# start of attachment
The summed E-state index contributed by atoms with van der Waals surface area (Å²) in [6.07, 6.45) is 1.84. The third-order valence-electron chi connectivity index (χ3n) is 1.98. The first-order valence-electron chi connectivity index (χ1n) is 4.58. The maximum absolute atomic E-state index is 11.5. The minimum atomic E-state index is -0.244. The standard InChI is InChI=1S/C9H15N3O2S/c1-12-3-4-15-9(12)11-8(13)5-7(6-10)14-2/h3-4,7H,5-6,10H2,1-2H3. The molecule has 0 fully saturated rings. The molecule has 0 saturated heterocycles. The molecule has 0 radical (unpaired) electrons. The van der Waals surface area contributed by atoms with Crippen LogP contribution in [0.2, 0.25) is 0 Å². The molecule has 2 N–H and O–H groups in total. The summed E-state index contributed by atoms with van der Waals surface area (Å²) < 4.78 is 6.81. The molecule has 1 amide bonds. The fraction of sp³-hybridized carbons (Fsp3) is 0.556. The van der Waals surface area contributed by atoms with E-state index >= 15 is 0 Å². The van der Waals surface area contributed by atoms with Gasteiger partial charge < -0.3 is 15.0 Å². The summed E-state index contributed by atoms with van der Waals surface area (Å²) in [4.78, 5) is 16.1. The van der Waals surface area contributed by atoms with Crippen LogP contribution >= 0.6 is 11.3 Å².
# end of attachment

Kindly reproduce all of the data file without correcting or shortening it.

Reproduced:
The summed E-state index contributed by atoms with van der Waals surface area (Å²) in [6.07, 6.45) is 1.84. The third-order valence-electron chi connectivity index (χ3n) is 1.98. The first-order valence-electron chi connectivity index (χ1n) is 4.58. The maximum absolute atomic E-state index is 11.5. The minimum atomic E-state index is -0.244. The standard InChI is InChI=1S/C9H15N3O2S/c1-12-3-4-15-9(12)11-8(13)5-7(6-10)14-2/h3-4,7H,5-6,10H2,1-2H3. The molecule has 0 fully saturated rings. The molecule has 0 saturated heterocycles. The molecule has 0 radical (unpaired) electrons. The van der Waals surface area contributed by atoms with Crippen LogP contribution in [0.2, 0.25) is 0 Å². The molecule has 2 N–H and O–H groups in total. The summed E-state index contributed by atoms with van der Waals surface area (Å²) < 4.78 is 6.81. The molecule has 1 amide bonds. The fraction of sp³-hybridized carbons (Fsp3) is 0.556. The van der Waals surface area contributed by atoms with E-state index >= 15 is 0 Å². The van der Waals surface area contributed by atoms with Gasteiger partial charge < -0.3 is 15.0 Å². The summed E-state index contributed by atoms with van der Waals surface area (Å²) in [4.78, 5) is 16.1. The van der Waals surface area contributed by atoms with Crippen LogP contribution >= 0.6 is 11.3 Å².